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Vain empires: poems by William Logan
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Vain empires: poems (1998)

by William Logan

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Epigraph
Advise if this be worth
Attempting, or to sit in darkness here
Hatching vain empires.

Paradise Lost
Dedication
For Richard Howard and David Milch
lux et veritas

To summer's grate, the firefly's brief glow
add its dying ember's caveat.
Emptor, warn our ancestors, who know
that death, like love, is sometimes dearly bought.
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Amazon.com Amazon.com Review (ISBN 0140588949, Paperback)

William Logan is one of the most recognizable (and controversial) poetry critics of the 20th century. As a critic, Logan passionately adores (or abhors, depending on the poet) poetic language; as a poet, his extensive historical knowledge, unsentimental voice, and polished writing glisten like crystal. Vain Empires, his fourth collection of poetry, is reminiscent of some of his earlier books (Difficulty and Sullen Weedy Lakes), as he again tackles historical anecdote through detached, disillusioned eyes. But any poetry reader will appreciate Logan's talent of bending and twisting words into unique, astute sculptures: "Praise the narrow waters of religion / closed as a dolphin's mouth, or dauphin's skull." Much of this book contains the kind of verses worth savoring both for their sharp commentary as well as their refined lyrical forms. Note this line from "Tristes Tropiques": "Learning how to die / is finally just an art, / says the shopping mall / to the shopping cart." At times playful, at times pastoral, Logan's poems are always colored by his deep well of scholarly intellect, as especially visible in "The Secession of Science from Christian Europe," "Keats in India," and "The Death of Pliny the Elder." Though some readers may find him a bit too unwilling to share emotions beyond grouchy resignation, poems such as the humorous "Florida Pest Control" and the sweeter "A Version of Pastoral" strike a nice balance. --Karen Karleski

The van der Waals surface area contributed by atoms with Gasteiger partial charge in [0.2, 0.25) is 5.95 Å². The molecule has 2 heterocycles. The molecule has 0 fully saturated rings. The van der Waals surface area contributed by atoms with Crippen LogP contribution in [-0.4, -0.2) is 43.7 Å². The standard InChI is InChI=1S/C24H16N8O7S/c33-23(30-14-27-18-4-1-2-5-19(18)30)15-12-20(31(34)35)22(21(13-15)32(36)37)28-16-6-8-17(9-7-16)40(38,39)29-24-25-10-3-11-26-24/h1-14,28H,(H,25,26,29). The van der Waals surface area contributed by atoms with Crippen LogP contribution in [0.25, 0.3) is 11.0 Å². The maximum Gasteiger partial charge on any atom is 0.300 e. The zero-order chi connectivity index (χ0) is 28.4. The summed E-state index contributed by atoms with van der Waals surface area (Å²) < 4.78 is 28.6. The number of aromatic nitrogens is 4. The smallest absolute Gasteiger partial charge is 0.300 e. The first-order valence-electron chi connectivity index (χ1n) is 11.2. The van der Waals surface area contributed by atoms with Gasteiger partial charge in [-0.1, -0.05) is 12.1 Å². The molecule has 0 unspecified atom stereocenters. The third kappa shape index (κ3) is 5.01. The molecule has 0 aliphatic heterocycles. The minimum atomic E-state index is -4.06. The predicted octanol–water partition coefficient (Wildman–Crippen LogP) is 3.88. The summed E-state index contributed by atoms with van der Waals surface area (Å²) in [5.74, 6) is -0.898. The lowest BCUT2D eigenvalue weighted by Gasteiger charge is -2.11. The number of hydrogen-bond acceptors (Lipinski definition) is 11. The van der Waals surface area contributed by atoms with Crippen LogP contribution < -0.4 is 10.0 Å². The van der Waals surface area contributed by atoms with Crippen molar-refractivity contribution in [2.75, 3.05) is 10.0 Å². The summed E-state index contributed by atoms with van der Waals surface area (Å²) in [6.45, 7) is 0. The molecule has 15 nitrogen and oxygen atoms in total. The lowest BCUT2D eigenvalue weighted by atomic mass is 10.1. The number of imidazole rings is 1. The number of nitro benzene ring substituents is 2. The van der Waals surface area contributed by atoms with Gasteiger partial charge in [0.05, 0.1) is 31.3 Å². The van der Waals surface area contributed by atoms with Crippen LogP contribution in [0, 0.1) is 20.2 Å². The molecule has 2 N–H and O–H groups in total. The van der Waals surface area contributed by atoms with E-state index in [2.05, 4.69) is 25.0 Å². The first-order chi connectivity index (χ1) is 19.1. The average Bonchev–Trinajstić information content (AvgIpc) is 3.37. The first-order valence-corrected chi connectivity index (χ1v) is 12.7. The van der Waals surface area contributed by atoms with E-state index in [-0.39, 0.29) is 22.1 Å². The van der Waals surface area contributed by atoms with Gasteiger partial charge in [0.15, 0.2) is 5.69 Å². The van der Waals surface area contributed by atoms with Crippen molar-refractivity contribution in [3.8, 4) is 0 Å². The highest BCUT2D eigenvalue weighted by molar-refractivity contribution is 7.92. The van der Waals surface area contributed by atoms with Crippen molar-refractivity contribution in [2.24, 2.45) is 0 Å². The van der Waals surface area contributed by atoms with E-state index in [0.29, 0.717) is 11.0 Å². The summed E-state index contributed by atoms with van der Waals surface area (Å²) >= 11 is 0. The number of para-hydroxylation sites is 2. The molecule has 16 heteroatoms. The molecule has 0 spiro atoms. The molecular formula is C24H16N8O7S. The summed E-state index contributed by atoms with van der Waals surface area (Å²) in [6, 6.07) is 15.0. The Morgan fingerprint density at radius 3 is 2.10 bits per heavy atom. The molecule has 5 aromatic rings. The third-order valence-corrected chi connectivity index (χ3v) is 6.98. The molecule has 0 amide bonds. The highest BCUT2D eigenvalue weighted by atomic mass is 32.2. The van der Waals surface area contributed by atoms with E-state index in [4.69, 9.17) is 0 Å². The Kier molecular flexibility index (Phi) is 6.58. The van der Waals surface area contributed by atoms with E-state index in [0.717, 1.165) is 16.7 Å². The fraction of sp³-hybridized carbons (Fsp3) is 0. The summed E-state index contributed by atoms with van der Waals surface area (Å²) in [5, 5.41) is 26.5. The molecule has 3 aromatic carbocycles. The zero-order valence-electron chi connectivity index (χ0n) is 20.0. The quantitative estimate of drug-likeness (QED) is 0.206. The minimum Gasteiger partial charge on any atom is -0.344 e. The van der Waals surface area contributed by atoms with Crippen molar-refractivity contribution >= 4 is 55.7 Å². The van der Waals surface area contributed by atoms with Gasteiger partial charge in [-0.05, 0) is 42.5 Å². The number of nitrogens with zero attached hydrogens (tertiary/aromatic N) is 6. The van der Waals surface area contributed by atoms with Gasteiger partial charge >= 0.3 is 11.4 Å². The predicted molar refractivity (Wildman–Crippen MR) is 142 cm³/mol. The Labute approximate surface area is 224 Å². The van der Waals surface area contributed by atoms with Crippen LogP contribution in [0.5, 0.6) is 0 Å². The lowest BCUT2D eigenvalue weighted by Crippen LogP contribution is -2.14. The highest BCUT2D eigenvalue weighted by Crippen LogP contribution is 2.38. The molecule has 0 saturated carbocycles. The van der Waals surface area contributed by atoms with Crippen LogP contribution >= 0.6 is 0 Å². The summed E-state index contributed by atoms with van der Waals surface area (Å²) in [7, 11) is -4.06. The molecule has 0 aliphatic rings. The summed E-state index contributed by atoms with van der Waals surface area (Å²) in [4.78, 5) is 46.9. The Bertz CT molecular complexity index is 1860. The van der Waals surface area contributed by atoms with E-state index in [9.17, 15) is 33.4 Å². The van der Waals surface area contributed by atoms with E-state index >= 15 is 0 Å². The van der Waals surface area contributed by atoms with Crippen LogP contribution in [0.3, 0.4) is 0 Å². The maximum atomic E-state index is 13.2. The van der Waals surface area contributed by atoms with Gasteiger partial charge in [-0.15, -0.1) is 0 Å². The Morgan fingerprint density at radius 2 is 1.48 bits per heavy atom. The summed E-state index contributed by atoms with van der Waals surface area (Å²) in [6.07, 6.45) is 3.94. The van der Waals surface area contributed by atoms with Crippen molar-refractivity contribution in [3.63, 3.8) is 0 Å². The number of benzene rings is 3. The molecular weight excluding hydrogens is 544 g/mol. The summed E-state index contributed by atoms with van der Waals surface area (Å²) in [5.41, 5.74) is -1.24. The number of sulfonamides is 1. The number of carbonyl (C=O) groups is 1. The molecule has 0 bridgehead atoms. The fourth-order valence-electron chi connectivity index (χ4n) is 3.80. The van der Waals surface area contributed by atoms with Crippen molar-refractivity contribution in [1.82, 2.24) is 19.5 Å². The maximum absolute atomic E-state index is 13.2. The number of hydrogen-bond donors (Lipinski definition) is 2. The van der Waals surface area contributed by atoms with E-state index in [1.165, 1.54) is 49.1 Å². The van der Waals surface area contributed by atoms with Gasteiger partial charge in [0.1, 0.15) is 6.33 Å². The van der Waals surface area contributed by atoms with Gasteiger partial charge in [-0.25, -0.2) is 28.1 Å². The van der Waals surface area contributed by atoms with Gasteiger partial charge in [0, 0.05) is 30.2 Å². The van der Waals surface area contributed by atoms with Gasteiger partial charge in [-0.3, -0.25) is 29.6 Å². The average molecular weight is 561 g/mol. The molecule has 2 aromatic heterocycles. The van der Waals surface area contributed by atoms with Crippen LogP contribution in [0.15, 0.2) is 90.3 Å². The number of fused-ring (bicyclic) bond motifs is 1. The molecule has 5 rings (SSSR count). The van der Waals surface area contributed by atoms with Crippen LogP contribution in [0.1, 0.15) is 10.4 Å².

(retrieved from Amazon Thu, 12 Mar 2015 18:14:05 -0400)

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